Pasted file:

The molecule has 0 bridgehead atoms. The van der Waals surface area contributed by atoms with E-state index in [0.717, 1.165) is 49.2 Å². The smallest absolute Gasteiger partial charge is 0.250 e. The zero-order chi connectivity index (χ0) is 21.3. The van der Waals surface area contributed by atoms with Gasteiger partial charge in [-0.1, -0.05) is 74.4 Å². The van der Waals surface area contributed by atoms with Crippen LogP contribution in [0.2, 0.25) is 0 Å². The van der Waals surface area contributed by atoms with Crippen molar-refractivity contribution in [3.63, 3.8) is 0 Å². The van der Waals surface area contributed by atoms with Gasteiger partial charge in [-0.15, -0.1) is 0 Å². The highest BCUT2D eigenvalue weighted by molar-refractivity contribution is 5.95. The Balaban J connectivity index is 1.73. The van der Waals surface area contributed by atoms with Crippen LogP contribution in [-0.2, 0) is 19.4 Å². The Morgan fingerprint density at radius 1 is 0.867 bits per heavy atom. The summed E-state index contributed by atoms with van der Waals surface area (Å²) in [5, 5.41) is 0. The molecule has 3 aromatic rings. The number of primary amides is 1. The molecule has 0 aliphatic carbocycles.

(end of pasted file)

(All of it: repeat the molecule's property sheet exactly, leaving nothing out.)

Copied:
The molecule has 0 bridgehead atoms. The van der Waals surface area contributed by atoms with E-state index in [0.717, 1.165) is 49.2 Å². The smallest absolute Gasteiger partial charge is 0.250 e. The zero-order chi connectivity index (χ0) is 21.3. The van der Waals surface area contributed by atoms with Gasteiger partial charge in [-0.1, -0.05) is 74.4 Å². The van der Waals surface area contributed by atoms with Crippen LogP contribution in [0.2, 0.25) is 0 Å². The van der Waals surface area contributed by atoms with Crippen molar-refractivity contribution in [3.63, 3.8) is 0 Å². The van der Waals surface area contributed by atoms with Gasteiger partial charge in [-0.15, -0.1) is 0 Å². The highest BCUT2D eigenvalue weighted by molar-refractivity contribution is 5.95. The Balaban J connectivity index is 1.73. The van der Waals surface area contributed by atoms with Crippen LogP contribution in [-0.2, 0) is 19.4 Å². The Morgan fingerprint density at radius 1 is 0.867 bits per heavy atom. The summed E-state index contributed by atoms with van der Waals surface area (Å²) in [5, 5.41) is 0. The molecule has 3 aromatic rings. The number of primary amides is 1. The molecule has 0 aliphatic carbocycles.